Regional stability and security are dependent on durable peace in the DRC, as it is the largest country in sub-Saharan Africa and is home to substantial natural resource wealth, including an estimated $25 trillion in mineral reserves and relatively unexploited Congo Basin rain forests and peatlands that serve as the world’s “second lung.” Bordering nine other nations and with close to 110 million (primarily young) inhabitants, a stable and secure DRC can support prosperity and stability in the Central African region; conversely, as history has taught us, an unstable DRC can yield a catastrophic regional vortex of cross-border conflict, displacement, and human suffering.
Protracted insecurity in the DRC’s impoverished but resource-rich eastern provinces is one of the biggest challenges to governance in the DRC and the overriding concern of the government and public. Multiple conflicts over almost three decades have produced between 15 and 20 significant armed groups, including FTO-designated ISIS-DRC/Allied Democratic Forces (ADF) and dozens of smaller armed groups and criminal networks. In November 2021, the Rwanda-backed M23 armed group reappeared after almost a decade of obscurity and, since then, has killed hundreds of civilians, displaced more than a million people from their communities,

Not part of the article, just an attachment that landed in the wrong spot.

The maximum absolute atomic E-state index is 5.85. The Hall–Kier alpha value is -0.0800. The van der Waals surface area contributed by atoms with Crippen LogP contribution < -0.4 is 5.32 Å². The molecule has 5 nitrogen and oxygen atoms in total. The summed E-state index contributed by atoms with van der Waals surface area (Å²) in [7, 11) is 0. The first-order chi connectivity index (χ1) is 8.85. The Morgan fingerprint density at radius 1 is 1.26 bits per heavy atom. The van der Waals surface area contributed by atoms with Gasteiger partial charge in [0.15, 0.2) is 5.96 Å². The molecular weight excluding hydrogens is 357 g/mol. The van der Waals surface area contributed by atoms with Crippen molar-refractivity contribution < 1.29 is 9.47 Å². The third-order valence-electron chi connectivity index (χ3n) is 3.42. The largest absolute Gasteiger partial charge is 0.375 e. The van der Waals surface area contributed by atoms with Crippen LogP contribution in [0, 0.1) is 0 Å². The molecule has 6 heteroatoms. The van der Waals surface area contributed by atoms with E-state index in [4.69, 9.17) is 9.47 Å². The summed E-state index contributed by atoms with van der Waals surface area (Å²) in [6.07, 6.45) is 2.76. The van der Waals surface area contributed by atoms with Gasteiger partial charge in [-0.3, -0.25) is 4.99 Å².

occupied economically important and politically sensitive areas of the eastern DRC, and ushered in a cascade of severe socioeconomic, health, and security consequences for the residents of North Kivu province. The United States is the single largest financial contributor to the UN Organization Stabilization Mission in the Democratic Republic of Congo (MONUSCO), the UN’s peacekeeping mission in the DRC since 1999. MONUSCO’s mandate was renewed on December 20, 2022, continuing its mission to protect civilians, support stabilization efforts, and strengthen state institutions. MONUSCO is currently in the process of drawing down its presence, in accordance with a UN Security Council-mandated Transition Plan that sets forth 18 mutually agreed benchmarks to be met for an orderly, responsible, conditions-based transition. The timeline for MONUSCO’s full withdrawal continues to be discussed between the UNSC, DRC officials, and the DRC’s international partners.